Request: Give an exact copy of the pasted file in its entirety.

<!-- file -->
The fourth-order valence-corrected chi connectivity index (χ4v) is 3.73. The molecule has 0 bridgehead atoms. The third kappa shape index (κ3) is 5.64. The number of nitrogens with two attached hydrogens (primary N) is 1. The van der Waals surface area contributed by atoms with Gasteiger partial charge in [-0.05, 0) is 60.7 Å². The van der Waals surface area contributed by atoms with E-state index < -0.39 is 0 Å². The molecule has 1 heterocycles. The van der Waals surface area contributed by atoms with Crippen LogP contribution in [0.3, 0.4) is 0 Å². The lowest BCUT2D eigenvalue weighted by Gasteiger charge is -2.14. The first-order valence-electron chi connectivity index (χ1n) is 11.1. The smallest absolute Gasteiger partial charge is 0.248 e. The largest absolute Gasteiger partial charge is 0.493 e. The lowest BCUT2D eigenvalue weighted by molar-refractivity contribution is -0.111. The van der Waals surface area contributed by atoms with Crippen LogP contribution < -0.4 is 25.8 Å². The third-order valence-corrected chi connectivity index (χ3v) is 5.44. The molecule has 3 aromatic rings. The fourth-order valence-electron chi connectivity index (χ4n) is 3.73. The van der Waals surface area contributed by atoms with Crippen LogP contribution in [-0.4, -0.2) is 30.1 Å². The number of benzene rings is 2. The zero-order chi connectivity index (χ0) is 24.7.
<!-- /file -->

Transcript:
The fourth-order valence-corrected chi connectivity index (χ4v) is 3.73. The molecule has 0 bridgehead atoms. The third kappa shape index (κ3) is 5.64. The number of nitrogens with two attached hydrogens (primary N) is 1. The van der Waals surface area contributed by atoms with Gasteiger partial charge in [-0.05, 0) is 60.7 Å². The van der Waals surface area contributed by atoms with E-state index < -0.39 is 0 Å². The molecule has 1 heterocycles. The van der Waals surface area contributed by atoms with Crippen LogP contribution in [0.3, 0.4) is 0 Å². The lowest BCUT2D eigenvalue weighted by Gasteiger charge is -2.14. The first-order valence-electron chi connectivity index (χ1n) is 11.1. The smallest absolute Gasteiger partial charge is 0.248 e. The largest absolute Gasteiger partial charge is 0.493 e. The lowest BCUT2D eigenvalue weighted by molar-refractivity contribution is -0.111. The van der Waals surface area contributed by atoms with Crippen LogP contribution < -0.4 is 25.8 Å². The third-order valence-corrected chi connectivity index (χ3v) is 5.44. The molecule has 3 aromatic rings. The fourth-order valence-electron chi connectivity index (χ4n) is 3.73. The van der Waals surface area contributed by atoms with Crippen LogP contribution in [-0.4, -0.2) is 30.1 Å². The number of benzene rings is 2. The zero-order chi connectivity index (χ0) is 24.7.